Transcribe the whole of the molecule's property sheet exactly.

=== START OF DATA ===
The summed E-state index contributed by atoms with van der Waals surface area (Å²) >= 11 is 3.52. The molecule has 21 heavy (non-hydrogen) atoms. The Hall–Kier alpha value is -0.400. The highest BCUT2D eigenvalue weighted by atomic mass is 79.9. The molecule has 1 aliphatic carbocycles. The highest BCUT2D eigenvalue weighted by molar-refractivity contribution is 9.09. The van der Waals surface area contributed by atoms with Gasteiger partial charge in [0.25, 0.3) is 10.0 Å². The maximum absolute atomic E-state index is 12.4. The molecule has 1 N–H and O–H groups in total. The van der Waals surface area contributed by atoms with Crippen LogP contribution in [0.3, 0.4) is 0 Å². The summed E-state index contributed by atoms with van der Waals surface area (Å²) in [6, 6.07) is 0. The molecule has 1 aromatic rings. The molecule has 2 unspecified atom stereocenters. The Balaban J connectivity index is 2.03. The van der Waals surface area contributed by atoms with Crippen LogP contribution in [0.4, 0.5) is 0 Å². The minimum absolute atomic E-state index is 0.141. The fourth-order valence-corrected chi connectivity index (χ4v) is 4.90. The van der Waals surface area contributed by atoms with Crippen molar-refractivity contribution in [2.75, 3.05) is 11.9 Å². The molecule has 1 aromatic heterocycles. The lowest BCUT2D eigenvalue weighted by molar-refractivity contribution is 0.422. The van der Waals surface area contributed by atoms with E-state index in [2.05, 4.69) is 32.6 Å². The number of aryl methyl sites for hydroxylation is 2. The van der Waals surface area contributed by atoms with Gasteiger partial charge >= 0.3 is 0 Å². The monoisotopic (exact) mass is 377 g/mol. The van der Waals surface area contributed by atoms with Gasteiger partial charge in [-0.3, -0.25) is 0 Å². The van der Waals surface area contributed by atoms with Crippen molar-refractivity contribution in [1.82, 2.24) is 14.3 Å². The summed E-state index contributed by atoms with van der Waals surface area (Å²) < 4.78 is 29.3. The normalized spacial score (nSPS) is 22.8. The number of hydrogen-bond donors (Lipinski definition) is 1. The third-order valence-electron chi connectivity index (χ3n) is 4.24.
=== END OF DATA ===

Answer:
The summed E-state index contributed by atoms with van der Waals surface area (Å²) >= 11 is 3.52. The molecule has 21 heavy (non-hydrogen) atoms. The Hall–Kier alpha value is -0.400. The highest BCUT2D eigenvalue weighted by atomic mass is 79.9. The molecule has 1 aliphatic carbocycles. The highest BCUT2D eigenvalue weighted by molar-refractivity contribution is 9.09. The van der Waals surface area contributed by atoms with Gasteiger partial charge in [0.25, 0.3) is 10.0 Å². The maximum absolute atomic E-state index is 12.4. The molecule has 1 N–H and O–H groups in total. The van der Waals surface area contributed by atoms with Crippen LogP contribution in [0.3, 0.4) is 0 Å². The summed E-state index contributed by atoms with van der Waals surface area (Å²) in [6, 6.07) is 0. The molecule has 1 aromatic rings. The molecule has 2 unspecified atom stereocenters. The Balaban J connectivity index is 2.03. The van der Waals surface area contributed by atoms with Crippen LogP contribution in [0.4, 0.5) is 0 Å². The minimum absolute atomic E-state index is 0.141. The fourth-order valence-corrected chi connectivity index (χ4v) is 4.90. The van der Waals surface area contributed by atoms with Crippen molar-refractivity contribution in [2.75, 3.05) is 11.9 Å². The molecule has 1 aromatic heterocycles. The lowest BCUT2D eigenvalue weighted by molar-refractivity contribution is 0.422. The van der Waals surface area contributed by atoms with E-state index in [2.05, 4.69) is 32.6 Å². The number of aryl methyl sites for hydroxylation is 2. The van der Waals surface area contributed by atoms with Gasteiger partial charge >= 0.3 is 0 Å². The monoisotopic (exact) mass is 377 g/mol. The van der Waals surface area contributed by atoms with Gasteiger partial charge in [-0.3, -0.25) is 0 Å². The van der Waals surface area contributed by atoms with Crippen molar-refractivity contribution in [1.82, 2.24) is 14.3 Å². The summed E-state index contributed by atoms with van der Waals surface area (Å²) < 4.78 is 29.3. The normalized spacial score (nSPS) is 22.8. The number of hydrogen-bond donors (Lipinski definition) is 1. The third-order valence-electron chi connectivity index (χ3n) is 4.24.